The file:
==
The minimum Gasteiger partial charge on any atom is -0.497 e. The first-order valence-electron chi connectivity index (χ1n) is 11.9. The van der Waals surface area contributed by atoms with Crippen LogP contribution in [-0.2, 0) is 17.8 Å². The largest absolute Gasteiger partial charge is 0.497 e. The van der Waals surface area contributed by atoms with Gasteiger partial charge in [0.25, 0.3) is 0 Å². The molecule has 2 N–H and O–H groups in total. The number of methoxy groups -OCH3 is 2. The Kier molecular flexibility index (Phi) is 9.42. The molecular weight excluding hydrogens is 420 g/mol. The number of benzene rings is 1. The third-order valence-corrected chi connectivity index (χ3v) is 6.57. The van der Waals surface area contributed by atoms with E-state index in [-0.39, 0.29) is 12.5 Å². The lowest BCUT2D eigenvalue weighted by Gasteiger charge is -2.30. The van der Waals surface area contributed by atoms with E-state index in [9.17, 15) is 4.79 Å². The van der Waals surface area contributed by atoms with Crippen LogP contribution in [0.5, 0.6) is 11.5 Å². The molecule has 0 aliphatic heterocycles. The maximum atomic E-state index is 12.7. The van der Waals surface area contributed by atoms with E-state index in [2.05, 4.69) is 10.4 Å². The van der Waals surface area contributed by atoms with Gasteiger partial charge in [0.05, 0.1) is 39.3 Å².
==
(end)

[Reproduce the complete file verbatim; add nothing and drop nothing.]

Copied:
The minimum Gasteiger partial charge on any atom is -0.497 e. The first-order valence-electron chi connectivity index (χ1n) is 11.9. The van der Waals surface area contributed by atoms with Crippen LogP contribution in [-0.2, 0) is 17.8 Å². The largest absolute Gasteiger partial charge is 0.497 e. The van der Waals surface area contributed by atoms with Gasteiger partial charge in [0.25, 0.3) is 0 Å². The molecule has 2 N–H and O–H groups in total. The number of methoxy groups -OCH3 is 2. The Kier molecular flexibility index (Phi) is 9.42. The molecular weight excluding hydrogens is 420 g/mol. The number of benzene rings is 1. The third-order valence-corrected chi connectivity index (χ3v) is 6.57. The van der Waals surface area contributed by atoms with E-state index in [-0.39, 0.29) is 12.5 Å². The lowest BCUT2D eigenvalue weighted by Gasteiger charge is -2.30. The van der Waals surface area contributed by atoms with E-state index in [9.17, 15) is 4.79 Å². The van der Waals surface area contributed by atoms with Crippen LogP contribution in [0.5, 0.6) is 11.5 Å². The molecule has 0 aliphatic heterocycles. The maximum atomic E-state index is 12.7. The van der Waals surface area contributed by atoms with E-state index in [2.05, 4.69) is 10.4 Å². The van der Waals surface area contributed by atoms with Gasteiger partial charge in [0.05, 0.1) is 39.3 Å².